Tuesday, August 19, 2008

Mad Men: 'Three Sundays' (2x04)

Yesterday’s Mad Men increased the series’ focus on domestic issues this season, a welcome development since I consider that the more interesting side of things. The ad business on this show functions like the mafia storylines on The Sopranos, it’s the hook for viewers, a way to distinguish the characters and set up the values of their world. But, it’s the personal stories where the real drama lies, and this season has been hitting wonderfully subtle, real notes with ease.

The Don/Betty tension has been brewing all season, and kind of comes to a head here. She doesn’t want to just be the mother of Don’s children, and is increasingly frustrated with Don’s inability to be the ‘man of the house.’ She says that Don is a child, but last season, he was told that Betty had the mind of a child. It’s a troubled house, as exemplified by their daughter’s turn to the bottle in this episode. Betty’s anger at Bobby is largely redirected anger at Don. She wants to punish Don for his bad behavior, but can’t outright do so, and instead emasculates him in front of his children.

Don’s attempt to be the man she seems to want backfires when his violence shocks her. Ultimately, the way to win back her affections was to play the victim, emphasize his childhood trauma, and make it so that he needed her affection, rather than the other way around. It’s a complex mess of essentially irresolvable issues. As much as the Bobby story is actually about her punishing Don, it also raises a lot of questions about what role a father should play in disciplining children, and jealousy that Don always gets to be the ‘good guy’ with the kids.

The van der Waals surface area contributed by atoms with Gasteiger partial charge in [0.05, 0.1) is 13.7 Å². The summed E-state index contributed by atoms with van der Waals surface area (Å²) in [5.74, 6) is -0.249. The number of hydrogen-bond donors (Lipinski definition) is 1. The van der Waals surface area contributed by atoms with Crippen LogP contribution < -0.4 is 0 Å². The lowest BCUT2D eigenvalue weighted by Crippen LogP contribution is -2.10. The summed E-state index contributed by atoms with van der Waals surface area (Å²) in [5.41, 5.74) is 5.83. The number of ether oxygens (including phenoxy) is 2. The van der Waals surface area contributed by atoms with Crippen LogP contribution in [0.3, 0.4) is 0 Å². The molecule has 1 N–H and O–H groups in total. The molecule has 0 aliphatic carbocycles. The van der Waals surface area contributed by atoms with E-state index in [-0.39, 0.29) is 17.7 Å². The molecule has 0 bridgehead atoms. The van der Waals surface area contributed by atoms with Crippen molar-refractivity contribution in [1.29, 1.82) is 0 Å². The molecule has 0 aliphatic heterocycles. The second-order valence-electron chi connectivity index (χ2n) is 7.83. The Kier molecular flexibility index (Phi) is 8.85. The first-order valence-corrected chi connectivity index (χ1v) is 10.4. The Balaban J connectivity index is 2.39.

It’s a very real argument, and thankfully divorced from typical TV melodrama. The genius of the show is largely its ability to say so much subtextually. There are the surface events, and a whole surging churn of emotions underneath. In the Peggy storyline, her sister goes to confession solely to get back at Peggy, to sour her image in the eyes of the priest. It’s never stated that that’s what she’s doing, but once she starts talking in the confessional, it becomes totally clear, and I was marveling at her devious little plan.

One of the major problems I have with watching a lot of mainstream Hollywood films, or even indie movies, is that the stories are so telegraphed, and the emotions so on the nose. In real life, people very rarely confess their feelings in eloquent ways, they let them simmer under the surface, expressed only in wordless frustration or cutting passive aggressive comments. My favorite kind of film is one that can show us the inner world of a person as much as the surface. This can take the form of the psychological psychedelia of Neon Genesis Evangelion, or it can be a lingering closeup of Don Draper here, where the weight of everything he’s done compounds and presses on him.

I’ve seen some people criticizing this season, saying that nothing is happening, things like that. Much like people criticizing the late seasons of The Sopranos, that misses the point of what the show is trying to do. It’s a character piece, and there’s a ton of development happening in the relationships. There aren’t really any ‘plots’ per se to the series, things happen, but it’s the internal events that really matter. And, this episode is full of internal turmoil.

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